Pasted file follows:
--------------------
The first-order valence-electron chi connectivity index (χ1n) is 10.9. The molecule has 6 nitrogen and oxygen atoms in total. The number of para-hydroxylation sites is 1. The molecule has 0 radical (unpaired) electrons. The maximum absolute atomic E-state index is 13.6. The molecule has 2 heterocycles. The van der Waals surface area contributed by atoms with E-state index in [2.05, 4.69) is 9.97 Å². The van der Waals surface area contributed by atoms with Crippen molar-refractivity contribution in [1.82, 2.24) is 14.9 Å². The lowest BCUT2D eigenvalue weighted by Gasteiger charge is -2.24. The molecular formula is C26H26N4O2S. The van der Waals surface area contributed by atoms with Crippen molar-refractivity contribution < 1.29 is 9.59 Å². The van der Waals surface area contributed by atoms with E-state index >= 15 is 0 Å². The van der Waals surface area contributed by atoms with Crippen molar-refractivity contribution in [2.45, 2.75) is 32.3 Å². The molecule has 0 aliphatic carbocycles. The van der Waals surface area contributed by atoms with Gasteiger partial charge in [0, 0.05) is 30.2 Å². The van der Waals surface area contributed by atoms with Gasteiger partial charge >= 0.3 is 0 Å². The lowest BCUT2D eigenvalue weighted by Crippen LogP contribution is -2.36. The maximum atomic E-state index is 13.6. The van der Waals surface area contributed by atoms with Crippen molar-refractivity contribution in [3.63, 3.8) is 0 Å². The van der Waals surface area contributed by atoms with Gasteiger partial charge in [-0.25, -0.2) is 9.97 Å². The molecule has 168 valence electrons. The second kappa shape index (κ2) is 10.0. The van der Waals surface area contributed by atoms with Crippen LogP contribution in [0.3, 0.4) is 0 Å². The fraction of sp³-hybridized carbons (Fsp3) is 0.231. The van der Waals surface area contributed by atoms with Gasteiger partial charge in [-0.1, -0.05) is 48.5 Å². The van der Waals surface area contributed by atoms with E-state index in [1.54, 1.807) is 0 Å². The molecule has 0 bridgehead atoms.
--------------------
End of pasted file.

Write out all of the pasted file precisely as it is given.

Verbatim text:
The first-order valence-electron chi connectivity index (χ1n) is 10.9. The molecule has 6 nitrogen and oxygen atoms in total. The number of para-hydroxylation sites is 1. The molecule has 0 radical (unpaired) electrons. The maximum absolute atomic E-state index is 13.6. The molecule has 2 heterocycles. The van der Waals surface area contributed by atoms with E-state index in [2.05, 4.69) is 9.97 Å². The van der Waals surface area contributed by atoms with Crippen molar-refractivity contribution in [1.82, 2.24) is 14.9 Å². The lowest BCUT2D eigenvalue weighted by Gasteiger charge is -2.24. The molecular formula is C26H26N4O2S. The van der Waals surface area contributed by atoms with Crippen molar-refractivity contribution < 1.29 is 9.59 Å². The van der Waals surface area contributed by atoms with E-state index >= 15 is 0 Å². The van der Waals surface area contributed by atoms with Crippen molar-refractivity contribution in [2.45, 2.75) is 32.3 Å². The molecule has 0 aliphatic carbocycles. The van der Waals surface area contributed by atoms with Gasteiger partial charge in [0, 0.05) is 30.2 Å². The van der Waals surface area contributed by atoms with Gasteiger partial charge >= 0.3 is 0 Å². The lowest BCUT2D eigenvalue weighted by Crippen LogP contribution is -2.36. The maximum atomic E-state index is 13.6. The van der Waals surface area contributed by atoms with Crippen molar-refractivity contribution in [3.63, 3.8) is 0 Å². The van der Waals surface area contributed by atoms with Gasteiger partial charge in [-0.25, -0.2) is 9.97 Å². The molecule has 168 valence electrons. The second kappa shape index (κ2) is 10.0. The van der Waals surface area contributed by atoms with Crippen LogP contribution in [0.3, 0.4) is 0 Å². The fraction of sp³-hybridized carbons (Fsp3) is 0.231. The van der Waals surface area contributed by atoms with Gasteiger partial charge in [-0.1, -0.05) is 48.5 Å². The van der Waals surface area contributed by atoms with E-state index in [1.54, 1.807) is 0 Å². The molecule has 0 bridgehead atoms.